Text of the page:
FRANKFURT (Reuters) - The European Central Bank will consider whether preserving its negative interest rates requires the mitigation of their possible side-effects, if any, on bank intermediation, ECB President Mario Draghi said on Thursday.
Draghi was speaking at a news conference following the ECB’s regular monetary policy meeting, at which it kept its ultra-easy stance unchanged as expected.
“We need further information that will come to us between now and June,” Draghi said.
ECB staff have been studying a tiered deposit rate, which would give banks a partial exemption from paying the ECB a charge on the excess cash they park at the central bank.
Such a system, similar to those implemented in Japan and Switzerland among other countries, would make it easier for the ECB to keep its deposit rate in negative territory or even cut it further, by limiting its impact on banks.
Draghi said it was too early to make a decision on tiering, which would depend on a thorough assessment of the bank-based transmission channel for the ECB’s monetary policies and on further developments in the economic outlook.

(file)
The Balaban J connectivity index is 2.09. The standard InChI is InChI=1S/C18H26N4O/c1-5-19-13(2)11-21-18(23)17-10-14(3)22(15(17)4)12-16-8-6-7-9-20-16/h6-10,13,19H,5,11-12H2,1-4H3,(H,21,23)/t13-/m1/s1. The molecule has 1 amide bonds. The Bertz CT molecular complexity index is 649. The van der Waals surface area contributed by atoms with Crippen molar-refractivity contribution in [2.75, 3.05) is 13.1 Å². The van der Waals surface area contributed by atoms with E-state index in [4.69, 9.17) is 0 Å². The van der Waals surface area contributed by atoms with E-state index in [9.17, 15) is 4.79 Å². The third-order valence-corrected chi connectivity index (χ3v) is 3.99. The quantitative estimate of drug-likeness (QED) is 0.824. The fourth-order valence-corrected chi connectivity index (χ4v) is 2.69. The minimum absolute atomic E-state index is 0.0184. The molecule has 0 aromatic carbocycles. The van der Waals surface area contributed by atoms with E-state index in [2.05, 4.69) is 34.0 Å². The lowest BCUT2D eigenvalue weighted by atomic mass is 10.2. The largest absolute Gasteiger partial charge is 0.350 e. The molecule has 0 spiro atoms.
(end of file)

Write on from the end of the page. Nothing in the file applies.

After taking out mandatory reserves, euro zone banks are sitting on a 1.8 trillion euro ($2.0 trillion) pile of liquidity, on which they pay a 0.40 percent annualized charge to the ECB. This cash, a byproduct of the ECB’s own 2.6 trillion euro bond-buying program, is mainly concentrated in Germany and France.
First reported by Reuters, the debate about a tiered deposit rate has divided Governing Council members.
Some supportive comments came from French central bank governor and ECB presidential hopeful Francois Villeroy de Galhau, while his Dutch peer - and noted policy hawk - Klaas Knot struck a sceptical tone.
Draghi said there had been a consensus at Thursday’s policy meeting on the need for further analysis.
Editing by Catherine Evans and Hugh Lawson